On platforms that support the API, which is pretty much everywhere but IE9 and Android<4.4, jQuery will now use that API when performing animations. This should result in animations that are smoother and use less CPU time – and save battery as well on mobile devices.

jQuery tried using a few years back but there were serious compatibility issues with existing code so we had to back it out. We think we’ve beaten most of those issues by suspending animations while a browser tab is out of view. Still, any code that depends on animations to always run in nearly real-time is making an unrealistic assumption.

Massive speedups for some jQuery custom selectors

Thanks to some detective work by Paul Irish at Google, we identified some cases where we could skip a bunch of extra work when custom selectors like are used many times in the same document. That particular case is up to 17 times faster now!

Keep in mind that even with this improvement, selectors like and can be expensive because they depend on the browser to determine whether elements are actually displaying on the page. That may require, in the worst case, a complete recalculation of CSS styles and page layout! While we don’t discourage their use in most cases, we recommend testing your pages to determine if these selectors are causing performance issues.

This change actually made it into 1.12/2.2, but we wanted to reiterate it for jQuery 3.0.

https://github.com/jquery/jquery/issues/2042

As mentioned above, the Upgrade Guide is now available for anyone ready to try out this release. Aside from being helpful in upgrading, it also lists more of the notable changes.

 

Thanks

Thank you to everyone who helped with this release through code contributions, issue reports, and more, including but not limited to Jason Bedard, Fredrik Blomqvist, Leonardo Braga, Ralin Chimev, Jon Dufresne, Oleg Gaidarenko, Richard Gibson, Michał Gołębiowski, Scott González, Zack Hall, Alexander K, Martijn W. van der Lee, Alexander Lisianoi, Steve Mao, Dave Methvin, Jha Naman, Jae Sung Park, Todor Prikumov, William Robinet, Felipe Sateler, Damian Senn, Josh Soref, Jun Sun, Christophe Tafani-Dereeper, Vitaliy Terziev, Joe Trumbull, Bernhard M. Wiedemann, Devin Wilson, and Henry Wong.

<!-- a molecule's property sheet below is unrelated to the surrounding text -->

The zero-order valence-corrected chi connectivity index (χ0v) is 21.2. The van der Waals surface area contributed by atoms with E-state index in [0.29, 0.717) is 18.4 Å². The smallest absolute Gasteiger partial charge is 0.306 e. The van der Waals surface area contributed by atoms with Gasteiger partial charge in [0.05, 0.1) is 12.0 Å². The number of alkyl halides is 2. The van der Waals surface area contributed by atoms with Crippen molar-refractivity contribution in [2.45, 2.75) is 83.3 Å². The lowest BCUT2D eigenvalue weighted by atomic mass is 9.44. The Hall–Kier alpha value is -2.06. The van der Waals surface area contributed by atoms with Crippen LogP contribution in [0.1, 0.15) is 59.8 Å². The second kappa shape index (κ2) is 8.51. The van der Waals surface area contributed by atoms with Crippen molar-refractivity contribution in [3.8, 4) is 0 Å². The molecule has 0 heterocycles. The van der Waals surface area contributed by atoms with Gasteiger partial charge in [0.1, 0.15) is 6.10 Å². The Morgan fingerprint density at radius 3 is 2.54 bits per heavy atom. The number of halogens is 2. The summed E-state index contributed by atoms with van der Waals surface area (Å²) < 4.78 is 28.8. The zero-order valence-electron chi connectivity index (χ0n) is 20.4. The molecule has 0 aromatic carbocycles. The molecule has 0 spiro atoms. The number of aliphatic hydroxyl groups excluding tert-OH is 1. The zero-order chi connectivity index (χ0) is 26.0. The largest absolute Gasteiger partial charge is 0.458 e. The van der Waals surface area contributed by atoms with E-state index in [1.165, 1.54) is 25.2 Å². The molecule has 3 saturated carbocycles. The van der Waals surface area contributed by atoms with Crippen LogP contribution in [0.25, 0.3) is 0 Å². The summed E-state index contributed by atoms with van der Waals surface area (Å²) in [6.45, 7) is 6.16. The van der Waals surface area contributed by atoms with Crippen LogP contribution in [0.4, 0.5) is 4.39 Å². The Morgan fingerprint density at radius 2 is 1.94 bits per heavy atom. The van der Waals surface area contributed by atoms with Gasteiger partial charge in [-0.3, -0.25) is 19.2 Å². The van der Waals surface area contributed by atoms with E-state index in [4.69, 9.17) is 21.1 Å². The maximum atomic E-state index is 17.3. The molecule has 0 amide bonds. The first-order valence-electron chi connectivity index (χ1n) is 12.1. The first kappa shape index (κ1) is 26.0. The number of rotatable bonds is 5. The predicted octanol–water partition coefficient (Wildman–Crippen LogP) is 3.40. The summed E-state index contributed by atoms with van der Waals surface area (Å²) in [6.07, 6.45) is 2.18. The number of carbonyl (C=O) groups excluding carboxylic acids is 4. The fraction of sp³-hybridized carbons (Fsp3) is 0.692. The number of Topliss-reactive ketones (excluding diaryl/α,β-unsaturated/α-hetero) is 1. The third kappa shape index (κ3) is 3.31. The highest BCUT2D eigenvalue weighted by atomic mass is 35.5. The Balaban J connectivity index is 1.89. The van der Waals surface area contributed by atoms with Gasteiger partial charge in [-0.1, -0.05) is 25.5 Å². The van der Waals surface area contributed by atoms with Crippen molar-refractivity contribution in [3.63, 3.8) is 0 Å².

Changelog

Ajax

  • Golf away 21 bytes (eaa3e9f)
  • Preserve URL hash on requests (#1732, e077ffb)
  • Execute jQuery#load callback with correct context (#3035, 5d20a3c)
  • Ensure ajaxSettings.traditional is still honored (#3023, df2051c)
  • Remove unnecessary use of jQuery.trim (0bd98b1)

Attributes

  • Avoid infinite recursion on non-lowercase attribute getters (#3133, e06fda6)
  • Add a support comment & fix a link @ tabIndex hook (9cb89bf)
  • Strip/collapse whitespace for set values on selects (#2978, 7052698)
  • Remove redundant parent check (b43a368)
  • Fix setting selected on an option in IE<=11 (#2732, 780cac8)

CSS

  • Don’t workaround the IE 11 iframe-in-fullscreen sizing issues (#3041, ff1a082)
  • Toggle detached elements as visible unless they have display: none (#2863, 755e7cc)
  • Make sure elem.ownerDocument.defaultView is not null (#2866, 35c3148)
  • Add animation-iteration-count to cssNumber (#2792, df822ca)
  • Restore cascade-override behavior in .show (#2654, #2308, dba93f7)
  • Stop Firefox from treating disconnected elements as cascade-hidden (#2833, fe05cf3)

Core

Deferred

  • Separate the two paths in jQuery.when (#3029, 356a3bc)
  • Provide explicit undefined context for jQuery.when raw casts (#3082, 7f1e593)
  • Remove default callback context (#3060, 7608437)
  • Warn on exceptions that are likely programming errors (#2736, 36a7cf9)
  • Propagate progress correctly from unwrapped promises (#3062, d5dae25)